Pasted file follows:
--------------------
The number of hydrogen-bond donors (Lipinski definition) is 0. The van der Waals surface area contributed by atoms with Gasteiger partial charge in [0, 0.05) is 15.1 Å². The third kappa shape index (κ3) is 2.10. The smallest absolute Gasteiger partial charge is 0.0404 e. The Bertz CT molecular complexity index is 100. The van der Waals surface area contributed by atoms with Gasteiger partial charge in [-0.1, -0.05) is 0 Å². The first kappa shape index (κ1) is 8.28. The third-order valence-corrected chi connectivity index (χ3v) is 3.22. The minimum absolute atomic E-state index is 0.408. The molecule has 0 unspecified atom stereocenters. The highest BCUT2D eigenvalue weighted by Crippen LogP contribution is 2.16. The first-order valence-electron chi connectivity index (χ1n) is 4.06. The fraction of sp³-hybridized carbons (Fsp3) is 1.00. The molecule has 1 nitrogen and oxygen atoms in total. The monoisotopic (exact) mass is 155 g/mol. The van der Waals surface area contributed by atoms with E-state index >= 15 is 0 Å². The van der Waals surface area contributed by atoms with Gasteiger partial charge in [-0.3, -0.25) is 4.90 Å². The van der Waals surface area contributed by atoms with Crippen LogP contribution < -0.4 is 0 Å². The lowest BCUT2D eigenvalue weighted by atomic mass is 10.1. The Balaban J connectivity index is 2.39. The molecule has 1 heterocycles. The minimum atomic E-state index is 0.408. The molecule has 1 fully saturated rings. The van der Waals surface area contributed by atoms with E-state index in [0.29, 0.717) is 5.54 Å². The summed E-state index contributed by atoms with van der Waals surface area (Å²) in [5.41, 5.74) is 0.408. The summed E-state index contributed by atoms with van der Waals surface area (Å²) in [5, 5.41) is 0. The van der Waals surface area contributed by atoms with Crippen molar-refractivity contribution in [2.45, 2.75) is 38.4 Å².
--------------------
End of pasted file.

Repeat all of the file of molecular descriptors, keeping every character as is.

The number of hydrogen-bond donors (Lipinski definition) is 0. The van der Waals surface area contributed by atoms with Gasteiger partial charge in [0, 0.05) is 15.1 Å². The third kappa shape index (κ3) is 2.10. The smallest absolute Gasteiger partial charge is 0.0404 e. The Bertz CT molecular complexity index is 100. The van der Waals surface area contributed by atoms with Gasteiger partial charge in [-0.1, -0.05) is 0 Å². The first kappa shape index (κ1) is 8.28. The third-order valence-corrected chi connectivity index (χ3v) is 3.22. The minimum absolute atomic E-state index is 0.408. The molecule has 0 unspecified atom stereocenters. The highest BCUT2D eigenvalue weighted by Crippen LogP contribution is 2.16. The first-order valence-electron chi connectivity index (χ1n) is 4.06. The fraction of sp³-hybridized carbons (Fsp3) is 1.00. The molecule has 1 nitrogen and oxygen atoms in total. The monoisotopic (exact) mass is 155 g/mol. The van der Waals surface area contributed by atoms with E-state index >= 15 is 0 Å². The van der Waals surface area contributed by atoms with Gasteiger partial charge in [-0.3, -0.25) is 4.90 Å². The van der Waals surface area contributed by atoms with Crippen LogP contribution < -0.4 is 0 Å². The lowest BCUT2D eigenvalue weighted by atomic mass is 10.1. The Balaban J connectivity index is 2.39. The molecule has 1 heterocycles. The minimum atomic E-state index is 0.408. The molecule has 1 fully saturated rings. The van der Waals surface area contributed by atoms with E-state index in [0.29, 0.717) is 5.54 Å². The summed E-state index contributed by atoms with van der Waals surface area (Å²) in [5.41, 5.74) is 0.408. The summed E-state index contributed by atoms with van der Waals surface area (Å²) in [5, 5.41) is 0. The van der Waals surface area contributed by atoms with Crippen molar-refractivity contribution in [2.45, 2.75) is 38.4 Å².